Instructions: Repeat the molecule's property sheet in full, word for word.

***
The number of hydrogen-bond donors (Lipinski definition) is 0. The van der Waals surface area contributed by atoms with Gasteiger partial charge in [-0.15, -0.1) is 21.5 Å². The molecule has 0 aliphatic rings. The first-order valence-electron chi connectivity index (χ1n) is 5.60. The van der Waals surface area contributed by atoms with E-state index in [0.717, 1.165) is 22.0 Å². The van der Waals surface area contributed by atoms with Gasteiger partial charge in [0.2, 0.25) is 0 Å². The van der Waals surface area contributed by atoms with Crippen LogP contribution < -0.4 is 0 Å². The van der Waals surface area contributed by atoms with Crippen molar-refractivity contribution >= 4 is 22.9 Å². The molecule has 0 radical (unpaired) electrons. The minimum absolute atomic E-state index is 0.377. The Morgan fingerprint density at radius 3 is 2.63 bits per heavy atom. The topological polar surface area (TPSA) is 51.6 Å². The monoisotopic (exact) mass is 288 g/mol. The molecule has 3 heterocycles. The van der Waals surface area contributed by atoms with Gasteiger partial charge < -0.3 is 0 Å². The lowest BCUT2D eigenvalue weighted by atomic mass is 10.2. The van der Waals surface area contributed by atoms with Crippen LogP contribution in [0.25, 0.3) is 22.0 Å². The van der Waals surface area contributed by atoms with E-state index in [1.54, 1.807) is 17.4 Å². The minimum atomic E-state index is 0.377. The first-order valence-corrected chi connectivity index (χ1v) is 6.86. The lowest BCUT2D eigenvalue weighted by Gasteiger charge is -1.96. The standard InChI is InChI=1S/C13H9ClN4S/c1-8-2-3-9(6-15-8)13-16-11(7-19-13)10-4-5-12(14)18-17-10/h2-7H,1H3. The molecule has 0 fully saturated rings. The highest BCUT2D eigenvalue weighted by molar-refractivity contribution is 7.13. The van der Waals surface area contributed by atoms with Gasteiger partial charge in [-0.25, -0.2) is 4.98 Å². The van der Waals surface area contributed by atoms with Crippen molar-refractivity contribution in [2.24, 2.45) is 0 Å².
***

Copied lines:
The number of hydrogen-bond donors (Lipinski definition) is 0. The van der Waals surface area contributed by atoms with Gasteiger partial charge in [-0.15, -0.1) is 21.5 Å². The molecule has 0 aliphatic rings. The first-order valence-electron chi connectivity index (χ1n) is 5.60. The van der Waals surface area contributed by atoms with E-state index in [0.717, 1.165) is 22.0 Å². The van der Waals surface area contributed by atoms with Gasteiger partial charge in [0.2, 0.25) is 0 Å². The van der Waals surface area contributed by atoms with Crippen LogP contribution < -0.4 is 0 Å². The van der Waals surface area contributed by atoms with Crippen molar-refractivity contribution >= 4 is 22.9 Å². The molecule has 0 radical (unpaired) electrons. The minimum absolute atomic E-state index is 0.377. The Morgan fingerprint density at radius 3 is 2.63 bits per heavy atom. The topological polar surface area (TPSA) is 51.6 Å². The monoisotopic (exact) mass is 288 g/mol. The molecule has 3 heterocycles. The van der Waals surface area contributed by atoms with Gasteiger partial charge < -0.3 is 0 Å². The lowest BCUT2D eigenvalue weighted by atomic mass is 10.2. The van der Waals surface area contributed by atoms with Crippen LogP contribution in [0.25, 0.3) is 22.0 Å². The van der Waals surface area contributed by atoms with E-state index in [1.54, 1.807) is 17.4 Å². The minimum atomic E-state index is 0.377. The first-order valence-corrected chi connectivity index (χ1v) is 6.86. The lowest BCUT2D eigenvalue weighted by Gasteiger charge is -1.96. The standard InChI is InChI=1S/C13H9ClN4S/c1-8-2-3-9(6-15-8)13-16-11(7-19-13)10-4-5-12(14)18-17-10/h2-7H,1H3. The molecule has 0 fully saturated rings. The highest BCUT2D eigenvalue weighted by molar-refractivity contribution is 7.13. The van der Waals surface area contributed by atoms with Gasteiger partial charge in [-0.25, -0.2) is 4.98 Å². The van der Waals surface area contributed by atoms with Crippen molar-refractivity contribution in [2.24, 2.45) is 0 Å².